2022 FEHB Program Changes

In recent years, there have been significant program-wide changes to the FEHB program. The recent change that has been probably been the most important to Federal employees was coverage of adult children until age 26. Another recent change of great importance to Native American tribal employees was to extend to them eligibility to enroll in FEHB plans as if they were federal employees.
For this year there are several major changes. First, a bad surprise can happen to the unwary consumer who uses a provider that isn’t in the preferred provider network of the consumer’s health plan. Some plans cover out-of-network care at an increased enrollee share, but some don’t cover that care at all. And the sky can be the limit for the charges that the enrollee may face when going out of network, often after an accident and with no control over who will provide care. Last year Congress acted on a bipartisan basis to pass the “No Surprises Act”. This new law bans almost all surprise billing and takes effect for almost all insurance, including all FEHB plans, on January 1, 2022. Second, in recent years the FEDVIP dental and insurance program has been expanded to cover military families and military retirees. In 2022, OPM plans to expand FEDVIP eligibility further, to many part-time and temporary employees. Third, as part of the effort to keep the Postal Service solvent, postal employees will now pay the same premiums as most General Schedule employees. Postal workers were always FEHB members, but until 2022 most were given better premium rates.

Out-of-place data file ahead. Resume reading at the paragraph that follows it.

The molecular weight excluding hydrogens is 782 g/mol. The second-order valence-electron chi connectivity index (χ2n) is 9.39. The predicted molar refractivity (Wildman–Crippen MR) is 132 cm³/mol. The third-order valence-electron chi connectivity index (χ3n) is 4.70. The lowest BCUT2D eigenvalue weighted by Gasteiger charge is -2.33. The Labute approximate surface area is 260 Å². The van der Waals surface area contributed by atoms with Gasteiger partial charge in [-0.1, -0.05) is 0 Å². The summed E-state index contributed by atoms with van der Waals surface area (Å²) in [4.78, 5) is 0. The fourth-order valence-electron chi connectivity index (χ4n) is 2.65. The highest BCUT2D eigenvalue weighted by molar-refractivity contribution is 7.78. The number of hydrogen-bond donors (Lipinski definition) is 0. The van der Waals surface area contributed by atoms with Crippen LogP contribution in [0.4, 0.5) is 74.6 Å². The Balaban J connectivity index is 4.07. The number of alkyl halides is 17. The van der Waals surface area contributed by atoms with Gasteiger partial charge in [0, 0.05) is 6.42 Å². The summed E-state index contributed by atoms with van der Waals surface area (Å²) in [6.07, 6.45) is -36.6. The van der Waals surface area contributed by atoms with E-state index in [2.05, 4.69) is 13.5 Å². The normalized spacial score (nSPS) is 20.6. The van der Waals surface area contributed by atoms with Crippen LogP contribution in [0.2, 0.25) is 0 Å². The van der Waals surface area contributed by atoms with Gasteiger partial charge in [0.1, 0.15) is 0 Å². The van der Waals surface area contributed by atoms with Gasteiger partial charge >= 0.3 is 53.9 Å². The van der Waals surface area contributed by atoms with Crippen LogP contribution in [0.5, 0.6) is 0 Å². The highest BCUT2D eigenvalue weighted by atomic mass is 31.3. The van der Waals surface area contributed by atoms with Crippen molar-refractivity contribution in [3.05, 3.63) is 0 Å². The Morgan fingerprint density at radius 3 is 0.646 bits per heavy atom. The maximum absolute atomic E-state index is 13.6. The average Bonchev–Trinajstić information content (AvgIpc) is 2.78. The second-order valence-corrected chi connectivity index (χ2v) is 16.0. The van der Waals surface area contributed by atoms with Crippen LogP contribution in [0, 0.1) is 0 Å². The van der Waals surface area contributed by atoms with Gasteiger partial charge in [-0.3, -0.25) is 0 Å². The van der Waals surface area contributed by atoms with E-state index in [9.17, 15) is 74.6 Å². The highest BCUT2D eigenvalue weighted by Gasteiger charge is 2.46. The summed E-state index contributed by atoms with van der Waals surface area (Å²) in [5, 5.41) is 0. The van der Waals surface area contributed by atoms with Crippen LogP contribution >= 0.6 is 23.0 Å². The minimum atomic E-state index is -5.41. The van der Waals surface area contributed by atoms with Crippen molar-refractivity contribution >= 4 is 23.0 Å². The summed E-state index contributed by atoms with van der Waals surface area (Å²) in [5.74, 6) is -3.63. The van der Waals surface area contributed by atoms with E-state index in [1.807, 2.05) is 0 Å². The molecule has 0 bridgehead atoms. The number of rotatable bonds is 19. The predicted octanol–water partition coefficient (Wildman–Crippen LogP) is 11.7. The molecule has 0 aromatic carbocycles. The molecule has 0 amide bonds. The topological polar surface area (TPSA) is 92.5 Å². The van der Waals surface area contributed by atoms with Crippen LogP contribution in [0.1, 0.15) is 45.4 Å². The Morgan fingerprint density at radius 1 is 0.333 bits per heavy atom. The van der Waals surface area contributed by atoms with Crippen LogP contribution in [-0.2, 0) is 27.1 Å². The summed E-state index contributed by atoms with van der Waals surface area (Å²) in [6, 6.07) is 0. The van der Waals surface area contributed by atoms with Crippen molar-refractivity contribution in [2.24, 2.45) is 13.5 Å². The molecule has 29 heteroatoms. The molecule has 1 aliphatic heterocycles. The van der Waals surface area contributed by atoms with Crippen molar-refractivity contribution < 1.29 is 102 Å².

Finally, starting several years ago OPM has asked plans to adopt cost-saving coordination with Medicare, a reform that saves money for the program because Medicare usually pays first, which reduces FEHB premiums, and also offers savings for annuitants because their out-of-pocket costs are reduced. Most national plans already had such “wraparound” benefits. Dozens of local plans have now added them. Most annuitants with both Parts A and B of Medicare now can enroll in a wide range of all plan types—PPO, HDHP, CDHP, and HMO—that provide these savings. OPM now also allows plans to reimburse enrollees for part of the cost of Medicare Part B premiums, and use of this technique is growing fast. But the biggest change is that plans are now allowed to offer special “Medicare Advantage” plans to their enrollees as part of their FEHB enrollment. Medicare Advantage is an insurance program modelled after the FEHB program but with added improvements, and now attracts over one-fourth of Medicare enrollees. This new feature started small, but there are now over seventy plans offering this option. Most of them provide free or greatly reduced cost sharing, and many also reimburse most or even all of the Part B premium. These changes have greatly changed the calculus for the “to B or not to B” decision upon turning age 65, and now make Medicare Part B enrollment a far better buy than in years past.

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